Like any marketing situation, a lot depends on population density. It seems the bottom limit for the general accuracy of this model is a city with a population of about 75,000. That would make sense because anything below that, is a result of one or less. A city of 75,000 cannot support more than about 10 martial arts dojos. Oh, this only applies to Aikido, of course. Depending on the martial art, you get different percentages of draws. In Kendo I found that only 1% of those interested in martial arts were interested in Kendo and only 5% stayed, etc.

I've come to Barbados during the past four years and found a population ripe for two aikido dojos and with a population of about 275,000. I expect to get perhaps two or three people who will open up dojos on this island but no more than that. This island couldn't support any more than that in just Aikido.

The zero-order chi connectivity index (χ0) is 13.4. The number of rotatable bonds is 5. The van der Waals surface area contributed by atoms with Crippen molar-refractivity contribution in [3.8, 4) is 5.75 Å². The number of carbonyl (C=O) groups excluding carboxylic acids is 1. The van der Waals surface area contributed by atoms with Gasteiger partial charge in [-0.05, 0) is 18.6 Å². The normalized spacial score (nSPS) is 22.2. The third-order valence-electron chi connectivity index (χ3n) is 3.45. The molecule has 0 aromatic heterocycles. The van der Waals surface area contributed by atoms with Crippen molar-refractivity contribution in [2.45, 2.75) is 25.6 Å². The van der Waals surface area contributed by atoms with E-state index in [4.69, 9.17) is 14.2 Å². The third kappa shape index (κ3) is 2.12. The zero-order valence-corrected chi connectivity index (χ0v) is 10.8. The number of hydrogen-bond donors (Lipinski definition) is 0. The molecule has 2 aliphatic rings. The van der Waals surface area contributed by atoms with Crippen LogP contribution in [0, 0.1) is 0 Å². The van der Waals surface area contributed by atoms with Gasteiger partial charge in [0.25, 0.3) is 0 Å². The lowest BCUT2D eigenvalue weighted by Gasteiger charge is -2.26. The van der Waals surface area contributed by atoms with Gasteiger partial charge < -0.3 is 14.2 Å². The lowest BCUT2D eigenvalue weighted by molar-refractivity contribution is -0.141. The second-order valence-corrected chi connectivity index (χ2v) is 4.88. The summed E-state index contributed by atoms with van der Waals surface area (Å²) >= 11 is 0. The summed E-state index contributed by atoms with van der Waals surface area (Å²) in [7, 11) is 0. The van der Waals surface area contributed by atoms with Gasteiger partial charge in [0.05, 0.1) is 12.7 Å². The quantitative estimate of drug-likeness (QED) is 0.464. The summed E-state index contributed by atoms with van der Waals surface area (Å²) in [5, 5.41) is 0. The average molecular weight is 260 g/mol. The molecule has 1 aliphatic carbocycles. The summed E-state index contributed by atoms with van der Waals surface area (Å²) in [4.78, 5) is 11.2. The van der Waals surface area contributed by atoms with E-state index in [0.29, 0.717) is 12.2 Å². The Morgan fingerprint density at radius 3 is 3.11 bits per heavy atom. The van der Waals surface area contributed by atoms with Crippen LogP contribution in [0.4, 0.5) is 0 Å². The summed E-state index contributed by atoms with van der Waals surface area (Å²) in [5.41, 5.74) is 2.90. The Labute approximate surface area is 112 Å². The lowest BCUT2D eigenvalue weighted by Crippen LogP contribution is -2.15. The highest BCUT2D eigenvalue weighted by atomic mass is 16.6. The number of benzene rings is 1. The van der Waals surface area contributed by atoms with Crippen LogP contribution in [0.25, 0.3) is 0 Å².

I don't expect to get more than about 750 people through the dojos over a 15 year period if there are three dojos. In fact. I think for this culture, I will have to drop the percentage of those likely to start Aikido to about 10% due to the lack of money for fees and the high cost of do gi. I think I will end up with one person who will actually start a dojo and keep it going here.

Florida may be saturated do to the population characteristics. If too much of the population are above 60 years of age, that will reduce the percentage of those that are interested in MA as an activity.

If you go to a location where the population is getting younger, you will automatically incease the percentage of those interested in MA.

If you go to a location like Guyana where much of the population is poor, you will have a much lower level of percentage in those that can afford to do Aikido.